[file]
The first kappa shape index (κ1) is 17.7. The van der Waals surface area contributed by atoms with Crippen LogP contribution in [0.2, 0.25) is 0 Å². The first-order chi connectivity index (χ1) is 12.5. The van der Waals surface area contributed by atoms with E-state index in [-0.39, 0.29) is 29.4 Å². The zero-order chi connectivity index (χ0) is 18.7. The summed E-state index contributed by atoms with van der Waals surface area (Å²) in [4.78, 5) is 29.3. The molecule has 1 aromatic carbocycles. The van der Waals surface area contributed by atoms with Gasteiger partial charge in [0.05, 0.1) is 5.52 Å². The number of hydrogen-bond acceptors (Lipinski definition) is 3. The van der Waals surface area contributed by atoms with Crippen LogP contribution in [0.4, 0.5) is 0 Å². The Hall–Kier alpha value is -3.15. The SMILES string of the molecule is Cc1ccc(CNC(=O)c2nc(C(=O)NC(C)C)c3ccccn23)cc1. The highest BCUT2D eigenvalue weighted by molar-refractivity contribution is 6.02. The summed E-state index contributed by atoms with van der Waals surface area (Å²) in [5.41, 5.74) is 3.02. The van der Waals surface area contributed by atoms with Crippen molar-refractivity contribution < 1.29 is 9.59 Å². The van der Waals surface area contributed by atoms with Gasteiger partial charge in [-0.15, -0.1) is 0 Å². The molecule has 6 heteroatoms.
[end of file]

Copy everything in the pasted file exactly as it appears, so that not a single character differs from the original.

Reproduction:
The first kappa shape index (κ1) is 17.7. The van der Waals surface area contributed by atoms with Crippen LogP contribution in [0.2, 0.25) is 0 Å². The first-order chi connectivity index (χ1) is 12.5. The van der Waals surface area contributed by atoms with E-state index in [-0.39, 0.29) is 29.4 Å². The zero-order chi connectivity index (χ0) is 18.7. The summed E-state index contributed by atoms with van der Waals surface area (Å²) in [4.78, 5) is 29.3. The molecule has 1 aromatic carbocycles. The van der Waals surface area contributed by atoms with Gasteiger partial charge in [0.05, 0.1) is 5.52 Å². The number of hydrogen-bond acceptors (Lipinski definition) is 3. The van der Waals surface area contributed by atoms with Crippen LogP contribution in [0.4, 0.5) is 0 Å². The Hall–Kier alpha value is -3.15. The SMILES string of the molecule is Cc1ccc(CNC(=O)c2nc(C(=O)NC(C)C)c3ccccn23)cc1. The highest BCUT2D eigenvalue weighted by molar-refractivity contribution is 6.02. The summed E-state index contributed by atoms with van der Waals surface area (Å²) in [5.41, 5.74) is 3.02. The van der Waals surface area contributed by atoms with Crippen molar-refractivity contribution < 1.29 is 9.59 Å². The van der Waals surface area contributed by atoms with Gasteiger partial charge in [-0.15, -0.1) is 0 Å². The molecule has 6 heteroatoms.